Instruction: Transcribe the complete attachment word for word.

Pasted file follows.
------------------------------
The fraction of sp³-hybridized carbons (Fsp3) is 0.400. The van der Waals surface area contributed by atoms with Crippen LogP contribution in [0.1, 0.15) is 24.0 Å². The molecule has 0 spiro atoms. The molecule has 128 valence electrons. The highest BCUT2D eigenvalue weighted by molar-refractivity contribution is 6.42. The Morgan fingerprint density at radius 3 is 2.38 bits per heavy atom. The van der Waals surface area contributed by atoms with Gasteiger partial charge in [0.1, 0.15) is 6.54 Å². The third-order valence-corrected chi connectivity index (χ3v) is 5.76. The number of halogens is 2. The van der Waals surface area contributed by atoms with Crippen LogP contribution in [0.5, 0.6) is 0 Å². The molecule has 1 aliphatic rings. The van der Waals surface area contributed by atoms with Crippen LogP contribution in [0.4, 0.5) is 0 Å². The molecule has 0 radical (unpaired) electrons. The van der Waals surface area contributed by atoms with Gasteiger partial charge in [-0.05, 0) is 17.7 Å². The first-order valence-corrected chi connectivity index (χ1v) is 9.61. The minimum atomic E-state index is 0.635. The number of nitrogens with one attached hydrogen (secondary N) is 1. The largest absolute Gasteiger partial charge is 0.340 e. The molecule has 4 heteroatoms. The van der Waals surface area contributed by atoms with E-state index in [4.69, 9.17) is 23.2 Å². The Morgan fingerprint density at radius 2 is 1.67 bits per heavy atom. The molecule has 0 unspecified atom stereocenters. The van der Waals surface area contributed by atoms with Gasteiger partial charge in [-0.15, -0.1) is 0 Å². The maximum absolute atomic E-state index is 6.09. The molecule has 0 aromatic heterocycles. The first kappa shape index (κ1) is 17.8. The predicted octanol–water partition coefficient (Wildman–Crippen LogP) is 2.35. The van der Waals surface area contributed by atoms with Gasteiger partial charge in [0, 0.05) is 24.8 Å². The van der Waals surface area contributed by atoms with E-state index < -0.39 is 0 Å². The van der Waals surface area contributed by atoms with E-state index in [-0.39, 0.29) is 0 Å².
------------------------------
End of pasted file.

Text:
The fraction of sp³-hybridized carbons (Fsp3) is 0.400. The van der Waals surface area contributed by atoms with Crippen LogP contribution in [0.1, 0.15) is 24.0 Å². The molecule has 0 spiro atoms. The molecule has 128 valence electrons. The highest BCUT2D eigenvalue weighted by molar-refractivity contribution is 6.42. The Morgan fingerprint density at radius 3 is 2.38 bits per heavy atom. The van der Waals surface area contributed by atoms with Gasteiger partial charge in [0.1, 0.15) is 6.54 Å². The third-order valence-corrected chi connectivity index (χ3v) is 5.76. The number of halogens is 2. The van der Waals surface area contributed by atoms with Crippen LogP contribution in [0.5, 0.6) is 0 Å². The molecule has 1 aliphatic rings. The van der Waals surface area contributed by atoms with Crippen LogP contribution in [0.4, 0.5) is 0 Å². The molecule has 0 radical (unpaired) electrons. The van der Waals surface area contributed by atoms with Gasteiger partial charge in [-0.05, 0) is 17.7 Å². The first-order valence-corrected chi connectivity index (χ1v) is 9.61. The minimum atomic E-state index is 0.635. The number of nitrogens with one attached hydrogen (secondary N) is 1. The largest absolute Gasteiger partial charge is 0.340 e. The molecule has 4 heteroatoms. The van der Waals surface area contributed by atoms with E-state index in [4.69, 9.17) is 23.2 Å². The Morgan fingerprint density at radius 2 is 1.67 bits per heavy atom. The molecule has 0 unspecified atom stereocenters. The van der Waals surface area contributed by atoms with Gasteiger partial charge in [-0.15, -0.1) is 0 Å². The maximum absolute atomic E-state index is 6.09. The molecule has 0 aromatic heterocycles. The first kappa shape index (κ1) is 17.8. The predicted octanol–water partition coefficient (Wildman–Crippen LogP) is 2.35. The van der Waals surface area contributed by atoms with Gasteiger partial charge in [0, 0.05) is 24.8 Å². The van der Waals surface area contributed by atoms with E-state index < -0.39 is 0 Å². The van der Waals surface area contributed by atoms with E-state index in [-0.39, 0.29) is 0 Å².